Estimates of intercept of energy retention regression resulting from digestible energy intake were not affected by the dietary lipid level; therefore, the mean value −19.94 kg−0.8 d−1 was proposed and represents a negative energetic balance at fasting condition. This value is similar to 19.65 kJ kg−0.78 d−1 estimated for pacu by the fasting heat production prediction equation developed by Aguilar et al. (2007) for the mean of water temperature during the current assay (26.89 °C). Similarly, estimates of digestible energy requirements for maintenance were not affected by the dietary fat level, meaning that the average value (26.57 kJ kg−0.8 d−1) could be considered for bioenergetics and nutritional models. This value is lower than 34.86 kJ DE kg−0.84 d−1 estimated for brook trout Salvelinus fontinalis by Amin et al. (2014) , and 34.05 kJ DE kg−0.84 d−1 reported for white grouper Epinephelus aeneus by Lupatsch et al. (2003) . Considering the range from 25.9 kJ DE kg−0.8 d−1 estimated for Nile tilapia Oreochromis niloticus by Trung et al. (2011) up to 87.44 kJ DE kg−0.8 d−1 reported for yellowtail kingfish Seriola lalandi by Booth et al. (2010) , pacu have a noticeable comparatively low dietary energy requirement for maintenance.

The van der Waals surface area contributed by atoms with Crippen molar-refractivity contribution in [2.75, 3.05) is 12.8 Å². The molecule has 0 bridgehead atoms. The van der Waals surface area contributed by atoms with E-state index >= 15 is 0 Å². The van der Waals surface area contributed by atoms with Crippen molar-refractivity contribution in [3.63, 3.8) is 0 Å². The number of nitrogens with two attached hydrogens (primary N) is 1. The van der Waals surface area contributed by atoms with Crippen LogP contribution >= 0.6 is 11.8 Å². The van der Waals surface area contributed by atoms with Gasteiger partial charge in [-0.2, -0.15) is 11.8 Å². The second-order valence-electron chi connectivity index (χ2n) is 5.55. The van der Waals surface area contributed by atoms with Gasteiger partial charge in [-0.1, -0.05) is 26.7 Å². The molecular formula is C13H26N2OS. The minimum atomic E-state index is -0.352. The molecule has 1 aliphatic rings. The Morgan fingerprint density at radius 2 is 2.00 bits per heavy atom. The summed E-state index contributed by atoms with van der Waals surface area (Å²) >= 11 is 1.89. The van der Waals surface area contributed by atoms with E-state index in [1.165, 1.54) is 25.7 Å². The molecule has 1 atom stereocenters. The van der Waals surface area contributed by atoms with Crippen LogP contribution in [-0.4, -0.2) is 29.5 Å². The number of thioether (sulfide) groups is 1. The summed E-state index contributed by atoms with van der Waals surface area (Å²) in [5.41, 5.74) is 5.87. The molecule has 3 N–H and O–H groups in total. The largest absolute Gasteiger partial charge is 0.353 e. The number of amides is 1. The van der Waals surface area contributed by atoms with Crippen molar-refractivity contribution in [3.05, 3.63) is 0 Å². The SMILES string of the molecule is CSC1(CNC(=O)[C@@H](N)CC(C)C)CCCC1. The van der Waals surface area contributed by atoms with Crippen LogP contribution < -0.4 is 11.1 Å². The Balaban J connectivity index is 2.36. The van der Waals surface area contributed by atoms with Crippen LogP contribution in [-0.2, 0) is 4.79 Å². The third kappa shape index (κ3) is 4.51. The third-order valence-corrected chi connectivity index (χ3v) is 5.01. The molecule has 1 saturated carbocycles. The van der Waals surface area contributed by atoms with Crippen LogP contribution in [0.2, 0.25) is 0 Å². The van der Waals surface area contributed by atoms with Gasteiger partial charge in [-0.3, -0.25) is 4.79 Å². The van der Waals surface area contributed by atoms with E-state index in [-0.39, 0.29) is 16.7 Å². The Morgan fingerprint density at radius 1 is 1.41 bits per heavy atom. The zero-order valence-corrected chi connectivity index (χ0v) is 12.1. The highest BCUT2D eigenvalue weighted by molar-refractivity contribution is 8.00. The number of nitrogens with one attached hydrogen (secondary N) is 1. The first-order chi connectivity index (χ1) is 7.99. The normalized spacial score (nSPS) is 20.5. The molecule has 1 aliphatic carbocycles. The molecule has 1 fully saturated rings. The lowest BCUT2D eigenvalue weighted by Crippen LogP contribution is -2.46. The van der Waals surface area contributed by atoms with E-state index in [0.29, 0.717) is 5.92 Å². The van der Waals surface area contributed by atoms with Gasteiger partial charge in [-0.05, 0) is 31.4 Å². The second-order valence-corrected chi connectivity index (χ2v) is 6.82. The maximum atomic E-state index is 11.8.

Dietary lipid level influenced the kg ( DE ) and kg ( ME ) estimates, the highest value recorded for fish fed the HF diet. Similar results have been reported for Nile tilapia and rainbow trout ( Rodehutscord and Pfeffer, 1999 ; Schrama et al., 2012 ). These findings could be explained by the fact that heat increment resulting from dietary lipids is lower than that registered for carbohydrates, such as starch. Body fat synthesis from non-fat energy substrates (synthesis of fatty acids from glucose units, for instance) requires more ATP than the body fat synthesis from fatty acids originating from dietary fat, and causes the decline in kg ( DE ) and kg ( ME ) ( Emmans, 1994 ; Rodehutscord and Pfeffer, 1999 ; Schrama et al., 2012 ). However, the “protein-sparing” effect of dietary lipids found for the HL diet is another route to improve energy retention efficiency. The recorded values for kg ( DE ) in the current study (0.778 for HF diet and 0.721 for a LF diet) were higher than those reported for brook trout (0.63), Nile tilapia (0.636), gilthead sea bream Sparus aurata (0.67), and both European sea bass Dicentrarchus labrax and white grouper Epinephelus aeneus (0.69) ( Amin et al., 2014 ; Lupatsch et al., 2003 ; Schrama et al., 2012 ). Therefore, pacu have a higher efficiency of ER than the other referenced species even when fed diets containing low lipid levels.